I have many problems with the concept of “white privilege.” My main point here would be that I don’t see that it solves anything: one cannot cure racism with racism. And this article is profoundly racist. It makes all sorts of assumptions about “White” people, assumptions that could not be made in such a manner about any other group of people without being labeled racist or prejudiced. No one could make assumptions about the character or thinking of someone who is Black without being called racist and offensive. And yet, how is this any different?

    And as an aside, how do we even have this conversation when the “Black” and “White” terminology in this article completely leaves out the fact of another race? And based on this terminology, what word or words do we use to identify that third race? Yellow? Ugg. No! That’s pejorative, is it not? Isn’t this author rather racist by assuming that cultural competency only applies to White people in regard to Black people (and for some reason, Hispanics).

    There are a lot of conceptual problems with these generalizations. The labels in and of themselves are problematic, and make for poor logic and conversation to say the least. For example, can one say that President Obama is privileged? Or was he NOT privileged before he became rich? What makes him privileged or not privileged? He is the child of a White mother and a Black father. How would this article even apply to him? How much blackness does a person have to have in their ancestry to qualify as a person of color? What about a Black person who looks White? Is that person privileged or no?

    If I were to say that “Black people do not attend to the oppression of their neighbors,” I’d be accused of being racist (and it would be true). If I asserted that persons of color desire that White people “act Black,” well, I would indeed be racist because how in the world can I say what persons of color desire? And who speaks for persons of color? What if two persons of color don’t agree? Which one speaks for Blacks? For Hispanics? For Native Americans? For the Spanish? For Asian-Americans? For men? For women? For the rich? For the poor?

    What psychology needs is some good philosophy, and I wish that I were a philosopher and could correct these ills, but I’m not so all I can do is touch upon some of the problems. Fact is that, contrary to what the author says, not all viewpoints are equally valid. Some are wrong, some are right, some are false, some are true, some are fiction, some are non-fiction. The viewpoint that 1 + 1 equals 3 is not equal to the fact that 1 + 1 equals 2. Multiple, equally valid viewpoints? As another aside, I would agree with the Native Americans in the example that the author gave, and not the Spanish. These are not “equally valid” viewpoints. Once you give up the idea that there is a difference between fact and fiction, you are lost (and this author is lost — which is why our young people are coming out of school completely bewildered). What follows from notions such as this is that idea that the Spanish conquest was in some way “valid,” and the genocide that followed also had some sort of “validity.” I don’t know that this is what we want to be teaching our young people.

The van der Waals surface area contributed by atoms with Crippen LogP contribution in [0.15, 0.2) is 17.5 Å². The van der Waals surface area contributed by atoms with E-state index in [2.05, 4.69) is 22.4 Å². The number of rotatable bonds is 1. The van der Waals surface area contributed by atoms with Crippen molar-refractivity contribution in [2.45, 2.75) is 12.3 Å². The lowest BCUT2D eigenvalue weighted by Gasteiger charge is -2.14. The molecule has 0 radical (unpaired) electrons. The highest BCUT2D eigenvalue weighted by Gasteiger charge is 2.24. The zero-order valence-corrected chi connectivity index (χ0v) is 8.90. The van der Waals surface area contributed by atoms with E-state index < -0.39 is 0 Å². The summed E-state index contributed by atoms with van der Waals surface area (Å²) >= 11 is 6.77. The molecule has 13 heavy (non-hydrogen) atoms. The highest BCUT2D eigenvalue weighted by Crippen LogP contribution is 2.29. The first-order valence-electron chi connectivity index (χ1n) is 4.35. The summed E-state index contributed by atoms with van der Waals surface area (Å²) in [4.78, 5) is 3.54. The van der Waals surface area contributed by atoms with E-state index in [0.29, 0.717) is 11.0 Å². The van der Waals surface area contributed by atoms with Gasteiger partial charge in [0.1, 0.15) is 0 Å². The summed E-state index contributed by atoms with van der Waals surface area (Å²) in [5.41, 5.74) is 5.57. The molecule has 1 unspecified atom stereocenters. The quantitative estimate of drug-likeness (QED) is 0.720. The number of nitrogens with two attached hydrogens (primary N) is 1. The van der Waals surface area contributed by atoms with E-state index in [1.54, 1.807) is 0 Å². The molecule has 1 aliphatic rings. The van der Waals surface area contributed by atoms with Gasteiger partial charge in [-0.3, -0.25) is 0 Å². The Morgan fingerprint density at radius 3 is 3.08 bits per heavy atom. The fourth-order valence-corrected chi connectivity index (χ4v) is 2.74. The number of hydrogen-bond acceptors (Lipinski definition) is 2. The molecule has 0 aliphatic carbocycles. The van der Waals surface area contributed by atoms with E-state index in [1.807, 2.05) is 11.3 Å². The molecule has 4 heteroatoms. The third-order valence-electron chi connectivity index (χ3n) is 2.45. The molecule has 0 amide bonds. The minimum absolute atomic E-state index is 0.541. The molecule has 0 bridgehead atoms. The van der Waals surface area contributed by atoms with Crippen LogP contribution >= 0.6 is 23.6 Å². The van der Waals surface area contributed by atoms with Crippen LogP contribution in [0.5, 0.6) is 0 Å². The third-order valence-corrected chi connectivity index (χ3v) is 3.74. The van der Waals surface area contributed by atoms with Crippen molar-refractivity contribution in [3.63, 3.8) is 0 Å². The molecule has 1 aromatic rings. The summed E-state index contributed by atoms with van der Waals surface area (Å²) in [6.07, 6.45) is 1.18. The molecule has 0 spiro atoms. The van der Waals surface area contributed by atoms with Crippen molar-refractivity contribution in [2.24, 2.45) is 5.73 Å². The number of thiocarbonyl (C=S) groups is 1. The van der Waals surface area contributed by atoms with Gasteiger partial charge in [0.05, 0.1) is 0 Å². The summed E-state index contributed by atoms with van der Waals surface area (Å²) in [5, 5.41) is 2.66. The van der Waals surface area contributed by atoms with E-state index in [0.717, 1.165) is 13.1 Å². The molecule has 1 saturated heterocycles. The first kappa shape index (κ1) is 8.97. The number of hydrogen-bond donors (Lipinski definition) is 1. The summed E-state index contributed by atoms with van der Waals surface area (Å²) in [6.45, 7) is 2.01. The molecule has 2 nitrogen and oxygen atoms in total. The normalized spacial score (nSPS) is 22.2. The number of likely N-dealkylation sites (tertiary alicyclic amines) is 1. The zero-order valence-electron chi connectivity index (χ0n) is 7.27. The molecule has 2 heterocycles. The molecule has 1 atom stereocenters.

Any notion that holds that one can know what a person thinks based upon their skin color is inherently racist. This article and this type of thinking is nonsensical, and I don’t mind saying why I find it offensive: I will not bow to any kind of pressure to apologize for the behavior of others based on the accident of having the same skin color. Blacks shouldn’t do this, and neither should Whites. In fact, no one should apologize for the behavior and thoughts of another person. One can only be held accountable for one’s own thoughts and actions. We would never tell a client anything different, and at the same time be considered a competent counselor.

    The “all White people are the same” and “all White people are racist even if they don’t know it” nonsense is getting old. Fact is that racism, tribalism, prejudice, etc. exists throughout the world, and the idea that persons of color — and all people for that matter — don’t have any sort of obligation to consider their contributions to collectivism seems like an incomplete solution to me.